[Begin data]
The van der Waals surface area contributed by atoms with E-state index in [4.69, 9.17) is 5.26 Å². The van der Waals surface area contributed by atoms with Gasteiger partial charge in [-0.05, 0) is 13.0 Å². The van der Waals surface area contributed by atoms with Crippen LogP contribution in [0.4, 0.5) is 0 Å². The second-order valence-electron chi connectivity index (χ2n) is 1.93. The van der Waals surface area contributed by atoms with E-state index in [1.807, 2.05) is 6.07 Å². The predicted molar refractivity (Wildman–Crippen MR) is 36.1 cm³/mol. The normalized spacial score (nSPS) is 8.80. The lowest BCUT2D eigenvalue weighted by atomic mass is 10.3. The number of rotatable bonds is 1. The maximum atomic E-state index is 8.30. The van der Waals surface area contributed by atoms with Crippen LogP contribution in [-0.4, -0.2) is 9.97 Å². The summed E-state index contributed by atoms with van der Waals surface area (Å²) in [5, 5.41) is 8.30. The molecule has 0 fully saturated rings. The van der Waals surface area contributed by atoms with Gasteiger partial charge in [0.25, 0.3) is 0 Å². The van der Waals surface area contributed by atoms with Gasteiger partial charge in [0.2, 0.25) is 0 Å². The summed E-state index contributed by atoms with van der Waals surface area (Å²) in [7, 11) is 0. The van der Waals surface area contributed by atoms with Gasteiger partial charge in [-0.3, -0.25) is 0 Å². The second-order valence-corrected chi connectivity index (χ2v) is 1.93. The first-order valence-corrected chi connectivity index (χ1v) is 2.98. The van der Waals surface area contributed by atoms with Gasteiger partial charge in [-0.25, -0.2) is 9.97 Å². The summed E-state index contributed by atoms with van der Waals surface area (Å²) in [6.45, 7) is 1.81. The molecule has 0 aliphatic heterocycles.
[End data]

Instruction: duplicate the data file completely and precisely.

The van der Waals surface area contributed by atoms with E-state index in [4.69, 9.17) is 5.26 Å². The van der Waals surface area contributed by atoms with Gasteiger partial charge in [-0.05, 0) is 13.0 Å². The van der Waals surface area contributed by atoms with Crippen LogP contribution in [0.4, 0.5) is 0 Å². The second-order valence-electron chi connectivity index (χ2n) is 1.93. The van der Waals surface area contributed by atoms with E-state index in [1.807, 2.05) is 6.07 Å². The predicted molar refractivity (Wildman–Crippen MR) is 36.1 cm³/mol. The normalized spacial score (nSPS) is 8.80. The lowest BCUT2D eigenvalue weighted by atomic mass is 10.3. The number of rotatable bonds is 1. The maximum atomic E-state index is 8.30. The van der Waals surface area contributed by atoms with Crippen LogP contribution in [-0.4, -0.2) is 9.97 Å². The summed E-state index contributed by atoms with van der Waals surface area (Å²) in [5, 5.41) is 8.30. The molecule has 0 fully saturated rings. The van der Waals surface area contributed by atoms with Gasteiger partial charge in [0.25, 0.3) is 0 Å². The van der Waals surface area contributed by atoms with Gasteiger partial charge in [0.2, 0.25) is 0 Å². The summed E-state index contributed by atoms with van der Waals surface area (Å²) in [7, 11) is 0. The van der Waals surface area contributed by atoms with Gasteiger partial charge in [-0.3, -0.25) is 0 Å². The second-order valence-corrected chi connectivity index (χ2v) is 1.93. The first-order valence-corrected chi connectivity index (χ1v) is 2.98. The van der Waals surface area contributed by atoms with Gasteiger partial charge in [-0.25, -0.2) is 9.97 Å². The summed E-state index contributed by atoms with van der Waals surface area (Å²) in [6.45, 7) is 1.81. The molecule has 0 aliphatic heterocycles.